July 12, 2022

USA: Biden And Commie Democrats Announce They're Sending $1.7 Billion Additional Aid To Ukraine To Pay Health Care Workers. Biden Has Sent $7.3 BILLION Total To Ukraine Since February

WDSU NBC6 News, New Orleans local
written by Fatima Hussein, Associate Press
Tuesday July 12, 2022

Ukraine is getting an additional $1.7 billion in assistance from the U.S. government and the World Bank to pay the salaries of its beleaguered health care workers and provide other essential services.

The money coming Tuesday from the U.S. Agency for International Development, the Treasury Department and the World Bank is meant to alleviate the acute budget deficit caused by Russian President Vladimir Putin's "brutal war of aggression," USAID said in a statement.

While many medical staffers have left Ukraine, some hospitals have shut down and other hospitals have been bombed. The health workers who remain in Ukraine do their jobs under dire circumstances.

Viktor Liashko, Ukraine's minister of health, said paying health workers' salaries is becoming more difficult each month "due to the overwhelming burden of war."

"$1.7 billion is not just yet another financial support; it is an investment that makes us a step closer to victory," Liashko said in a statement.

To date, USAID has given $4 billion in budgetary support to the Ukrainian government. These funds have been used for keeping gas and electricity flowing to hospitals and schools, getting humanitarian supplies to citizens and paying the salaries of civil servants and teachers, the organization said.

USAID Administrator Samantha Power said that as Putin's "assault on Ukraine's public services continues, the United States is rushing in with financial support to help the government keep the lights on, provide essential services to innocent citizens and pay the health care workers who are providing lifesaving support on the frontlines."

Last week, the Biden administration said it will send another $400 million in military equipment to Ukraine, the 15th package of military weapons and equipment transferred to Ukraine from Defense Department stocks since last August.

This new set of funds will be used for humanitarian purposes.

"This aid will help Ukraine's democratic government provide essential services for the people of Ukraine," Treasury Secretary Janet Yellen said in a written statement.

Yellen said the money would "reach those who need it most at the front lines of Putin's brutal and illegal war."

Overall, the U.S. has sent about $7.3 billion in aid to Ukraine since the war began in late February.

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Bloomberg News
written by Alberto Nardelli, Jorge Valero, and Daryna Krasnolutska
Monday July 4, 2022

Ukraine has indicated that it needs $60 billion-$65 billion this year to meet its funding requirements, billions more than its allies have so far been able to pledge.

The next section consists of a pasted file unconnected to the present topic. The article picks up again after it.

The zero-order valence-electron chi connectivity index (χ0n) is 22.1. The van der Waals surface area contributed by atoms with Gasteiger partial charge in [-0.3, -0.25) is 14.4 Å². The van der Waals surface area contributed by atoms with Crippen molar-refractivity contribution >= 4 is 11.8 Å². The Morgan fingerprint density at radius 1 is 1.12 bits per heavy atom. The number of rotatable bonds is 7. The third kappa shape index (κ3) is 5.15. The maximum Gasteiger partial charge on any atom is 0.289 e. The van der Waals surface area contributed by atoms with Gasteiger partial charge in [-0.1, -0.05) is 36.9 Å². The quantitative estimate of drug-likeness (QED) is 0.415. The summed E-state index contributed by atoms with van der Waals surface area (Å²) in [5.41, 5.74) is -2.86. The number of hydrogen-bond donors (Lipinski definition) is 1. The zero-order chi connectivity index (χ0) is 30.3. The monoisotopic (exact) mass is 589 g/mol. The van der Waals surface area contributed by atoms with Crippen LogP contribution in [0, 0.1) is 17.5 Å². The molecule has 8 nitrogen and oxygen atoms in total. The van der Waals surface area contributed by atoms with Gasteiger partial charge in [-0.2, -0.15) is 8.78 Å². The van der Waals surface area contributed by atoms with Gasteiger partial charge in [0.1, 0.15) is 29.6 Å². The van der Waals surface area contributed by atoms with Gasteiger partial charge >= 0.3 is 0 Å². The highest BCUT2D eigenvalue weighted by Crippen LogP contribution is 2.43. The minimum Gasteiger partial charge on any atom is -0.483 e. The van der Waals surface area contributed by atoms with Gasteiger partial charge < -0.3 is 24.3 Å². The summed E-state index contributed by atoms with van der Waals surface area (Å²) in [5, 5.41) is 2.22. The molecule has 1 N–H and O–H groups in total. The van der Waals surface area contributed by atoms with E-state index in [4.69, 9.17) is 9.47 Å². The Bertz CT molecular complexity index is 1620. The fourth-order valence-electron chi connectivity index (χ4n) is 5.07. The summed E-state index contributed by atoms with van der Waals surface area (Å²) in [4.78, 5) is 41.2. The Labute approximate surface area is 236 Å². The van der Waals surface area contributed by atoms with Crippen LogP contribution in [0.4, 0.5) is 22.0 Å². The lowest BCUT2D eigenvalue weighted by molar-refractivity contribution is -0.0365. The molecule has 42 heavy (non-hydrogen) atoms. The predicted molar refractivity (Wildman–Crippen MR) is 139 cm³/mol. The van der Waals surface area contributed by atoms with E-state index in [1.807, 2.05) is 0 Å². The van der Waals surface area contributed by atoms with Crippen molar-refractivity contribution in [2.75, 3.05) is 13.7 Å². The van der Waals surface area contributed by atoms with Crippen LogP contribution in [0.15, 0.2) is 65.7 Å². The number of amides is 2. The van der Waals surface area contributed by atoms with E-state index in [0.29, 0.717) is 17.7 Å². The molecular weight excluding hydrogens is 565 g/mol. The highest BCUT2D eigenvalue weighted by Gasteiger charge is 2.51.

The amount needed immediately includes so called macro-financial stability assistance for emergency budget funding and logistics infrastructure projects. The figure, which excludes defense and security spending, is part of a larger blueprint for the nation’s longer term reconstruction, which is estimated to exceed $750 billion and was unveiled at a conference in the Swiss city of Lugano on Monday.

The recovery plan includes three stages extending over the next decade that start with rebuilding critical infrastructure this year. It eventually envisions restoring the buildings, housing and other property destroyed in the fighting and strengthening public services, and finally using investment to create a modern Ukrainian economy.

“Right after the war is over and Ukraine achieves victory, we need to implement thousands of rebuilding projects,” Prime Minister Denys Shmyhal told the conference.

The International Monetary Fund had previously said Ukraine needed about $5 billion every month to cover essential services and keep its economy afloat. The IMF estimates that Ukraine’s budgetary gap for this year is around $39 billion.

It’s unclear how Ukraine’s allies will be able to cover that level of spending, especially as they increasingly have to deal with rising inflation at home and the threat of Russia cutting energy supplies. Group of Seven leaders meeting in Germany said last week their nations have pledged as much as $29.5 billion in financial and economic support this year.

The European Union proposed providing 1 billion euros ($1 billion) last week in short-term financial relief, as Germany continues to hold up support for a larger 9 billion euro package. The EU funds will come on top of a previous credit line of 1.2 billion euros given to Kyiv earlier this year.
UPDATE 7/12/22 at 5:39pm: Added info below.

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